By Michael Roberts | posted on March 26, 2020
THERE isn’t some miracle vaccine around the corner that’s going to save our healthcare system from overloading.
The best weapon we have to fight this virus and reduce the stress on hospitals is socials distancing, and it’s time to take it seriously.
That’s been the message from Government, health officials and university researchers this week as Australia scrambles to contain the spread of COVID-19.
It’s simple; only leave your home when it is essential – either for work or to purchase the everyday items you need to live.
It also means you can’t host that party or barbecue you were planning and it’s time to cancel any Easter holiday travels.
“I know this is tough, I know this is confronting, I know I am asking a lot of everyone in our community, but I need everyone to do their bit,” Premier Mark McGowan said on Monday.
“That means listening to the advice, following the rules and performing your civic duty as West Australians.
“Thank you to those people who are adhering to the social distancing measures, but unfortunately it’s not enough.”
Whether the messaging hadn’t been clear enough, or people thought ‘she’ll be right’, there were reports over the weekend of many Australians who weren’t following the correct social distancing measures.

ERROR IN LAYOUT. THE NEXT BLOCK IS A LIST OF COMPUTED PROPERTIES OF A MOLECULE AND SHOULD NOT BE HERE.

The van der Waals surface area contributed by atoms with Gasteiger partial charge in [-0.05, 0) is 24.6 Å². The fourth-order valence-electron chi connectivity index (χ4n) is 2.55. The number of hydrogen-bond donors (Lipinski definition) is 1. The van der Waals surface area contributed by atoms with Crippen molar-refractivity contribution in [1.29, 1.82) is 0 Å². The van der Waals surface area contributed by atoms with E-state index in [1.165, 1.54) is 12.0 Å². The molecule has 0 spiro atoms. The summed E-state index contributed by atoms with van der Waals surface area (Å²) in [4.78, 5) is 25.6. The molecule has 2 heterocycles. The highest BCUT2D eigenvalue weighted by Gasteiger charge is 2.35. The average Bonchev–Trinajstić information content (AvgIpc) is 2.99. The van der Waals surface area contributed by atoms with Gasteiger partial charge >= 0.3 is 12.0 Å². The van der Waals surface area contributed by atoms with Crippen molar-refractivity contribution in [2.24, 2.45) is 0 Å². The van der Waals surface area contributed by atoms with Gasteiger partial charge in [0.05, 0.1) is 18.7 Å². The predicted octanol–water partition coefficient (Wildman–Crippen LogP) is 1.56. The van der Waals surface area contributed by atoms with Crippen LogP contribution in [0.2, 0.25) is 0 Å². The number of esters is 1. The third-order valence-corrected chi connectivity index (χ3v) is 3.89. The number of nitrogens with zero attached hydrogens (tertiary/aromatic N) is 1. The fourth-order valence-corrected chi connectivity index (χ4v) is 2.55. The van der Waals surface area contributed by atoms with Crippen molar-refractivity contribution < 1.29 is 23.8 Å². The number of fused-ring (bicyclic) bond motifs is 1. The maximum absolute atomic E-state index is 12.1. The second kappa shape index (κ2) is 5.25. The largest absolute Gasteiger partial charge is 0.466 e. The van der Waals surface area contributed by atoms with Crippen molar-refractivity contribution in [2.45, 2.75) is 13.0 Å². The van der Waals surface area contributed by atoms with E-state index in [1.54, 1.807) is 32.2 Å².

“Too many people in our community are disregarding the social distancing measures,” Mr McGowan said.
“By doing so they are not just putting themselves at risk, they are putting the lives of older and vulnerable Australians at risk.
“This is a matter of life and death.”
Research from the University of Western Australia backs up the Government’s focus on social distancing measures.
The study found working from home, self-isolation and community contact reduction was “highly effective” in reducing spread of COVID-19.
Research leader Professor George Milne said in the absence of a vaccine, social distancing was critical to controlling a pandemic situation.
With the numbers of confirmed COVID-19 cases continuing to rise sharply in WA, WA Health Minister Roger Cook said more social restrictions would be put in place if people didn’t follow the rules.
“People didn’t social distance in pubs and clubs and cafes, and as a result of that we’ve closed them,” he said.
“If you want beaches closed, if you want parks closed, go about ignoring the directives.
“We want people to pull together, but if you’re not going to cooperate we will put in laws to make sure you comply.”